Gastroenterology & Hepatology

January 2023 - Volume 19, Issue 1

Letter From the Editor: Liver Transplant in Patients With Obesity

Gary R. Lichtenstein, MD, AGAF, FACP, FACG

It is well known that obesity is a significant public health issue both worldwide and in the United States. According to global estimates from the World Health Organization, more than 650 million adults were obese in 2016 and the prevalence of obesity increased almost 3-fold from 1975 to 2016. In the United States, the prevalence of obesity rose from 30.5% in 1999 to 2000 to 41.9% in 2017 to March 2020, according to the National Health and Nutrition Examination Survey. A 2021 article by Ward and colleagues in PLoS One estimated that the yearly US medical cost of obesity was almost $173 billion (in 2019 dollars). Annual medical costs for obese adults were $1861 higher than for healthy-weight individuals. 

As one of the review articles in this month’s issue of Gastroenterology & Hepatology points out, the prevalence of obesity is also increasing among liver transplant patients. Dr Saleh A. Alqahtani and Dr Robert S. Brown Jr note that more than 30% of adult liver transplant recipients were obese in the 2018 Organ Procurement and Transplantation Network/Scientific Registry of Transplant Recipients. In their comprehensive overview of liver transplant and obesity, the authors explore the effects of obesity on liver transplant evaluation as well as approaches for managing obesity in waitlisted patients. They also examine perioperative bariatric surgery, posttransplant outcomes in obese liver transplant recipients, and posttransplant challenges, among related issues.

Our other review article involves patients with ileal pouch–anal anastomosis (IPAA). As Dr Nan Lan, Dr Scott M. Smukalla, and Dr Shannon Chang note, these patients commonly have functional anorectal disorders, including fecal incontinence and defecatory disorders. The authors review the clinical presentation of these disorders in patients with IPAA, as well as common diagnostic tests such as anorectal manometry and the balloon expulsion test. The authors also examine the treatment of fecal incontinence via lifestyle modifications, medications/supplements, sacral or tibial nerve stimulation, and biofeedback therapy, as well as the treatment of defecatory disorders via medical or biofeedback therapy. 

On a related note, our Advances in IBS column focuses on when anorectal function testing should be ordered. Dr Adil E. Bharucha discusses the importance of anorectal function testing and conditions (such as fecal incontinence) for which anorectal testing may help guide management. His discussion also includes how to talk with patients who need to undergo testing and what is needed to improve management of defecatory disorders.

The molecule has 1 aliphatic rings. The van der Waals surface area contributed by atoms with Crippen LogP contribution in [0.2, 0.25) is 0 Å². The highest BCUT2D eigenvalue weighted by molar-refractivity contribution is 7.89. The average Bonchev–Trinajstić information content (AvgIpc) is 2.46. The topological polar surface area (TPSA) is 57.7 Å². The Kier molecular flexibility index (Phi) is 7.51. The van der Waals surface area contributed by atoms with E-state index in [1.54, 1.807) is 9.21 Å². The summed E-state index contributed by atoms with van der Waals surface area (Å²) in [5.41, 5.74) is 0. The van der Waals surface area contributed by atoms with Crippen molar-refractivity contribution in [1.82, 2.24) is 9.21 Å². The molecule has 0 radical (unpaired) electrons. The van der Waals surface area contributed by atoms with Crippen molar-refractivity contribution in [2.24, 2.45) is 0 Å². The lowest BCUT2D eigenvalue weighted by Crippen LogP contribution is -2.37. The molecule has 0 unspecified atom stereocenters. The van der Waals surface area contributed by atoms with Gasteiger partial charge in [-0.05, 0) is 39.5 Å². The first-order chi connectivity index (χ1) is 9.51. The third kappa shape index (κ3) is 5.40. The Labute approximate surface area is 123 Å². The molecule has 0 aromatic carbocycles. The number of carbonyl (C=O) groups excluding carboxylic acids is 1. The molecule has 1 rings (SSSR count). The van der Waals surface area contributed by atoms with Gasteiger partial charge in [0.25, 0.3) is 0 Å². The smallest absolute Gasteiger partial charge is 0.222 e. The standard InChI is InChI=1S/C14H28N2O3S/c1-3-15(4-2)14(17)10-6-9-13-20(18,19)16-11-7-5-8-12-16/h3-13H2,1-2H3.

Our Advances in GERD column examines the role of esophageal stents in the management of esophageal cancer. Dr Vivek Kaul explains how and when stents are used in patients who have esophageal cancer, the technical and clinical success of stenting in these patients, the importance of tumor location, and potential adverse events that may occur. Other topics discussed include follow-up recommendations and future research. 

Interventional endoscopic ultrasound is highlighted in our Advances in Endoscopy column. Dr Mouen Khashab outlines how endoscopic ultrasound evolved from its diagnostic roots to also having a therapeutic role and how training is affecting its expansion. He also discusses important advances for endoscopic ultrasound and ongoing studies, among other topics.

Combination therapy for inflammatory bowel disease (IBD) with different mechanisms of action is the focus of our Advances in IBD column. Among other issues, Dr Silvio Danese discusses the rationale for combining mechanisms of action in this patient population, recent research and studies currently underway, and in which patients such combinations might be most useful.

Finally, our Advances in Hepatology column reviews the use of angiotensin-converting enzyme (ACE) inhibitors in patients who have liver disease. Among other issues, Dr Elliot B. Tapper discusses whether ACE inhibitors can affect liver disease, relevant research in this area, concerns with using these agents, and why they are being used more frequently in this setting than previously.

As always, I hope you find these articles informative and relevant, and I wish you and your patients a happy, healthy, and prosperous new year.


Gary R. Lichtenstein, MD, AGAF, FACP, FACG

Millennium Medical Publishing, Inc